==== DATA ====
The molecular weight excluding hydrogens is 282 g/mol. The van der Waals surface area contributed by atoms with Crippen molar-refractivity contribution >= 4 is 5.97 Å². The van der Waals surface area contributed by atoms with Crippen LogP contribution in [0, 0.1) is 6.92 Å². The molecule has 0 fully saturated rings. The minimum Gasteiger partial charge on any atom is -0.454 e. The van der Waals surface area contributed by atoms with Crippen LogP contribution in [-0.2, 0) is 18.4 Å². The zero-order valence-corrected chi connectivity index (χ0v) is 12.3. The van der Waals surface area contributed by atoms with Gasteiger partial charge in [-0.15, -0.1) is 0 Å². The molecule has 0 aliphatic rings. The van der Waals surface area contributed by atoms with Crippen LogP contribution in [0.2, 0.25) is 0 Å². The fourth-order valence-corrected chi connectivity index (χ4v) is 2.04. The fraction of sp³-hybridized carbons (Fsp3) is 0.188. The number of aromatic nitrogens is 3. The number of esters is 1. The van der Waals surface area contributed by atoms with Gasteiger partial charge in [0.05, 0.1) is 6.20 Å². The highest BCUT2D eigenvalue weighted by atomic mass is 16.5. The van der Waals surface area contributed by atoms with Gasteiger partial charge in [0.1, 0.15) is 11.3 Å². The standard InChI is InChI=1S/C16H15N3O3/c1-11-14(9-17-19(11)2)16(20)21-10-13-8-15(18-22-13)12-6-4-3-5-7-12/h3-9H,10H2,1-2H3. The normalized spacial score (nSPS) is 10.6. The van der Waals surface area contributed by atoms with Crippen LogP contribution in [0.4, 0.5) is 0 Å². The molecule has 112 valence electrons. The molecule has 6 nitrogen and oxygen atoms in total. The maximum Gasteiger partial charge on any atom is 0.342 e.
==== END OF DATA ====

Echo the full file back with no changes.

The molecular weight excluding hydrogens is 282 g/mol. The van der Waals surface area contributed by atoms with Crippen molar-refractivity contribution >= 4 is 5.97 Å². The van der Waals surface area contributed by atoms with Crippen LogP contribution in [0, 0.1) is 6.92 Å². The molecule has 0 fully saturated rings. The minimum Gasteiger partial charge on any atom is -0.454 e. The van der Waals surface area contributed by atoms with Crippen LogP contribution in [-0.2, 0) is 18.4 Å². The zero-order valence-corrected chi connectivity index (χ0v) is 12.3. The van der Waals surface area contributed by atoms with Gasteiger partial charge in [-0.15, -0.1) is 0 Å². The molecule has 0 aliphatic rings. The van der Waals surface area contributed by atoms with Crippen LogP contribution in [0.2, 0.25) is 0 Å². The fourth-order valence-corrected chi connectivity index (χ4v) is 2.04. The fraction of sp³-hybridized carbons (Fsp3) is 0.188. The number of aromatic nitrogens is 3. The number of esters is 1. The van der Waals surface area contributed by atoms with Gasteiger partial charge in [0.05, 0.1) is 6.20 Å². The highest BCUT2D eigenvalue weighted by atomic mass is 16.5. The van der Waals surface area contributed by atoms with Gasteiger partial charge in [0.1, 0.15) is 11.3 Å². The standard InChI is InChI=1S/C16H15N3O3/c1-11-14(9-17-19(11)2)16(20)21-10-13-8-15(18-22-13)12-6-4-3-5-7-12/h3-9H,10H2,1-2H3. The normalized spacial score (nSPS) is 10.6. The van der Waals surface area contributed by atoms with Crippen LogP contribution in [0.4, 0.5) is 0 Å². The molecule has 112 valence electrons. The molecule has 6 nitrogen and oxygen atoms in total. The maximum Gasteiger partial charge on any atom is 0.342 e.